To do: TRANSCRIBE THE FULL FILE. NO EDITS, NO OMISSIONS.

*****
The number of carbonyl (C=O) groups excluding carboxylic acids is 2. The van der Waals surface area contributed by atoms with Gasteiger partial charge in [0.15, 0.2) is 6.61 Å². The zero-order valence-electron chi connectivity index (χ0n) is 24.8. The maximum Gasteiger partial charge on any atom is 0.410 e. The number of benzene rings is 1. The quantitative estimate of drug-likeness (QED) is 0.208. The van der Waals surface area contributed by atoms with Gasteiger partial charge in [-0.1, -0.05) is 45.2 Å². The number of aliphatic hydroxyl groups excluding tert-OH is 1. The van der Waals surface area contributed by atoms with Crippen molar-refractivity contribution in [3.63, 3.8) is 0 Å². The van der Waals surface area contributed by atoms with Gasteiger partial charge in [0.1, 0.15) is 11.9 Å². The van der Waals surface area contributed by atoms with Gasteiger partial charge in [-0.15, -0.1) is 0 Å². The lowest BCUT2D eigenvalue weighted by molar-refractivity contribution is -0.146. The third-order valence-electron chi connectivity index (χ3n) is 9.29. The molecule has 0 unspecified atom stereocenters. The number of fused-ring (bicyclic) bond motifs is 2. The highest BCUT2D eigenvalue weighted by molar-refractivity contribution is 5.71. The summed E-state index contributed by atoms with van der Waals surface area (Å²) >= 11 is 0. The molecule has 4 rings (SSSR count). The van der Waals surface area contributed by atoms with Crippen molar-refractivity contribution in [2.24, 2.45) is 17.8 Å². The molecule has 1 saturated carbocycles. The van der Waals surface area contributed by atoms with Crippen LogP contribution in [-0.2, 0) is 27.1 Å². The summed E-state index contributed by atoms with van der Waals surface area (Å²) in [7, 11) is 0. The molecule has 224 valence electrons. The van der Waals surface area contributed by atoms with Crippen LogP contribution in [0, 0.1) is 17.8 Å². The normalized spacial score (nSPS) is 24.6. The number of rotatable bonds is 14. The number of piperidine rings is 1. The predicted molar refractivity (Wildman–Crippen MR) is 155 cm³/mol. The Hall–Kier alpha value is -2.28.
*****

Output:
The number of carbonyl (C=O) groups excluding carboxylic acids is 2. The van der Waals surface area contributed by atoms with Gasteiger partial charge in [0.15, 0.2) is 6.61 Å². The zero-order valence-electron chi connectivity index (χ0n) is 24.8. The maximum Gasteiger partial charge on any atom is 0.410 e. The number of benzene rings is 1. The quantitative estimate of drug-likeness (QED) is 0.208. The van der Waals surface area contributed by atoms with Gasteiger partial charge in [-0.1, -0.05) is 45.2 Å². The number of aliphatic hydroxyl groups excluding tert-OH is 1. The van der Waals surface area contributed by atoms with Crippen molar-refractivity contribution in [3.63, 3.8) is 0 Å². The van der Waals surface area contributed by atoms with Gasteiger partial charge in [0.1, 0.15) is 11.9 Å². The van der Waals surface area contributed by atoms with Gasteiger partial charge in [-0.15, -0.1) is 0 Å². The lowest BCUT2D eigenvalue weighted by molar-refractivity contribution is -0.146. The third-order valence-electron chi connectivity index (χ3n) is 9.29. The molecule has 0 unspecified atom stereocenters. The number of fused-ring (bicyclic) bond motifs is 2. The highest BCUT2D eigenvalue weighted by molar-refractivity contribution is 5.71. The summed E-state index contributed by atoms with van der Waals surface area (Å²) >= 11 is 0. The molecule has 4 rings (SSSR count). The van der Waals surface area contributed by atoms with Crippen molar-refractivity contribution in [2.24, 2.45) is 17.8 Å². The molecule has 1 saturated carbocycles. The van der Waals surface area contributed by atoms with Crippen LogP contribution in [-0.2, 0) is 27.1 Å². The summed E-state index contributed by atoms with van der Waals surface area (Å²) in [7, 11) is 0. The molecule has 224 valence electrons. The van der Waals surface area contributed by atoms with Crippen LogP contribution in [0, 0.1) is 17.8 Å². The normalized spacial score (nSPS) is 24.6. The number of rotatable bonds is 14. The number of piperidine rings is 1. The predicted molar refractivity (Wildman–Crippen MR) is 155 cm³/mol. The Hall–Kier alpha value is -2.28.